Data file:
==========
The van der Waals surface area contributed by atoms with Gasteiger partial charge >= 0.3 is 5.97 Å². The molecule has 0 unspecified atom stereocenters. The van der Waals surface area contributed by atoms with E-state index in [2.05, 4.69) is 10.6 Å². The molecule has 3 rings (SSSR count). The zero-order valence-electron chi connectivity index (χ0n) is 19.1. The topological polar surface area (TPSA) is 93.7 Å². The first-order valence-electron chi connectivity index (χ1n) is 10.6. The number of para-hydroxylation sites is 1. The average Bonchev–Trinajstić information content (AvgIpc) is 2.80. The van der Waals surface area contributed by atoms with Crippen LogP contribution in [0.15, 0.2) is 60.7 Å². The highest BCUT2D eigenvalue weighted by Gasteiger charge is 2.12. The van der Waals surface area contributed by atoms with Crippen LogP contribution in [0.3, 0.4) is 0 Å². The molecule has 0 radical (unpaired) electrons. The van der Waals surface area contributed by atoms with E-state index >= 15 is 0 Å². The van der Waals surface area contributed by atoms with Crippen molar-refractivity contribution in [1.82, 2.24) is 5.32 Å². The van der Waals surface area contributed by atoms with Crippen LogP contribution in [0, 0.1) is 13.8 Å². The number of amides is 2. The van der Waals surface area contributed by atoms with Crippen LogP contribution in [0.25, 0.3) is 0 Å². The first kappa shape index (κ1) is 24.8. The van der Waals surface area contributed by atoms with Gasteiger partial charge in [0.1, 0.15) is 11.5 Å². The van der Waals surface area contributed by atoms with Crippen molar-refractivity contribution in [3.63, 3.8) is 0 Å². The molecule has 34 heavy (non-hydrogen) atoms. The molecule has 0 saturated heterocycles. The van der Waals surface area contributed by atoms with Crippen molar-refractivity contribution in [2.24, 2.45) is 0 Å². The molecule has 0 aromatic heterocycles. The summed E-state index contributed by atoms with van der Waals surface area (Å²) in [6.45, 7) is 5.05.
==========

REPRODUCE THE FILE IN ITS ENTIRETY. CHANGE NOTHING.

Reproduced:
The van der Waals surface area contributed by atoms with Gasteiger partial charge >= 0.3 is 5.97 Å². The molecule has 0 unspecified atom stereocenters. The van der Waals surface area contributed by atoms with E-state index in [2.05, 4.69) is 10.6 Å². The molecule has 3 rings (SSSR count). The zero-order valence-electron chi connectivity index (χ0n) is 19.1. The topological polar surface area (TPSA) is 93.7 Å². The first-order valence-electron chi connectivity index (χ1n) is 10.6. The number of para-hydroxylation sites is 1. The average Bonchev–Trinajstić information content (AvgIpc) is 2.80. The van der Waals surface area contributed by atoms with Crippen LogP contribution in [0.15, 0.2) is 60.7 Å². The highest BCUT2D eigenvalue weighted by Gasteiger charge is 2.12. The van der Waals surface area contributed by atoms with Crippen LogP contribution in [0.3, 0.4) is 0 Å². The molecule has 0 radical (unpaired) electrons. The van der Waals surface area contributed by atoms with E-state index >= 15 is 0 Å². The van der Waals surface area contributed by atoms with Crippen molar-refractivity contribution in [1.82, 2.24) is 5.32 Å². The van der Waals surface area contributed by atoms with Crippen LogP contribution in [0, 0.1) is 13.8 Å². The number of amides is 2. The van der Waals surface area contributed by atoms with Crippen LogP contribution in [0.25, 0.3) is 0 Å². The first kappa shape index (κ1) is 24.8. The van der Waals surface area contributed by atoms with Gasteiger partial charge in [0.1, 0.15) is 11.5 Å². The van der Waals surface area contributed by atoms with Crippen molar-refractivity contribution in [3.63, 3.8) is 0 Å². The molecule has 34 heavy (non-hydrogen) atoms. The molecule has 0 saturated heterocycles. The van der Waals surface area contributed by atoms with Crippen molar-refractivity contribution in [2.24, 2.45) is 0 Å². The molecule has 0 aromatic heterocycles. The summed E-state index contributed by atoms with van der Waals surface area (Å²) in [6.45, 7) is 5.05.